Patrick Hopkins was impressed with the opportunities he was afforded for hands-on research as a third-year undergraduate at U.Va. This experience influenced his decision to stay at U.Va. to pursue a Ph.D. in mechanical and aerospace engineering. “My work at U.Va. has helped me to realize that I want to pursue a career in research,” says Hopkins. “The ability to identify a problem and investigate it from basic science principles is very appealing to me.”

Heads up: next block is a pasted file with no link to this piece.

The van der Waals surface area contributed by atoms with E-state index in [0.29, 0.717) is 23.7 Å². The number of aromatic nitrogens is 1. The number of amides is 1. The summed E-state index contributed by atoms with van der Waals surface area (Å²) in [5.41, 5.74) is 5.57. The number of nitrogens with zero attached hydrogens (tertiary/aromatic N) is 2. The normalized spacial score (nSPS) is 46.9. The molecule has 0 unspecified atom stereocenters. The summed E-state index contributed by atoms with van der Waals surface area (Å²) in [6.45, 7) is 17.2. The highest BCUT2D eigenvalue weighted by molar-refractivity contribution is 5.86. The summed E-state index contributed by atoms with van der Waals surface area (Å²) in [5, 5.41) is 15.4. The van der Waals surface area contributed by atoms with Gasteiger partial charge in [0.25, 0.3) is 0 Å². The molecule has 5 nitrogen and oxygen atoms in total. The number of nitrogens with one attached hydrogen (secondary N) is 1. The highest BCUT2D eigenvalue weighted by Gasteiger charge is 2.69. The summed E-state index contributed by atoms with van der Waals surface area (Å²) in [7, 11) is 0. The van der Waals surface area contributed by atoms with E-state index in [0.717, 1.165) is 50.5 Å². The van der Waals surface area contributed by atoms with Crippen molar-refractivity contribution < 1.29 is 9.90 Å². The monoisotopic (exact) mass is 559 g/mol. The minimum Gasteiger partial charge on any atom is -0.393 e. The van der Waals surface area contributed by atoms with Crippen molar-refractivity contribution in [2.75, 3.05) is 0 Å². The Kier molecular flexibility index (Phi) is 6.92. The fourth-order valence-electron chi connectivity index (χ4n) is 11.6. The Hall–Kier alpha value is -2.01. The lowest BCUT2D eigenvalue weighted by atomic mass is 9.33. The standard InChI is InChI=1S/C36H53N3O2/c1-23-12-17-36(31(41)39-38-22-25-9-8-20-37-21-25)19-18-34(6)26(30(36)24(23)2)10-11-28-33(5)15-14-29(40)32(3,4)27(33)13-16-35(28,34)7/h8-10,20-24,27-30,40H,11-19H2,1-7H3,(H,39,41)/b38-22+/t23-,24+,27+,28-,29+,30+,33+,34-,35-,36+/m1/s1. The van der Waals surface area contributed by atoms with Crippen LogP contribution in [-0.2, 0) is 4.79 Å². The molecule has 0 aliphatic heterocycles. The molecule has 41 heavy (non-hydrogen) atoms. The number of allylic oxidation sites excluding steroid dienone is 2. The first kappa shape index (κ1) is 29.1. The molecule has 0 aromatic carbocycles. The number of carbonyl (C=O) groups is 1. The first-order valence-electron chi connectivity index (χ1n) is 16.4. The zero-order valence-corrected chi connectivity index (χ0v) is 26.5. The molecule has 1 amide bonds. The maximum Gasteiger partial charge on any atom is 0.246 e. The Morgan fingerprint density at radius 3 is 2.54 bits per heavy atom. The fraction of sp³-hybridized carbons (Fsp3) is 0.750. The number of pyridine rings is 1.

Hopkins works with Professor Pam Norris in the nationally recognized Microscale Heat Transfer Laboratory to solve a challenge brought on by the nanoelectronic craze. As everyday electronic devices like MP3 players and cell phones become ever smaller, their electrical components become tinier too and are packed even closer together. This miniaturization generates a greater power density that can increase device operating temperatures, which can result in the device overheating and malfunctioning. “I study heat transfer across materials, specifically nanomaterials,” says Hopkins. “We look for ways to efficiently get the heat out of a region of the device or out of the device entirely.” Hopkins notes that the next generation Intel Pentium microprocessor has been held up due to heat transfer issues—proof that his graduate research has some definite and immediate practical applications.
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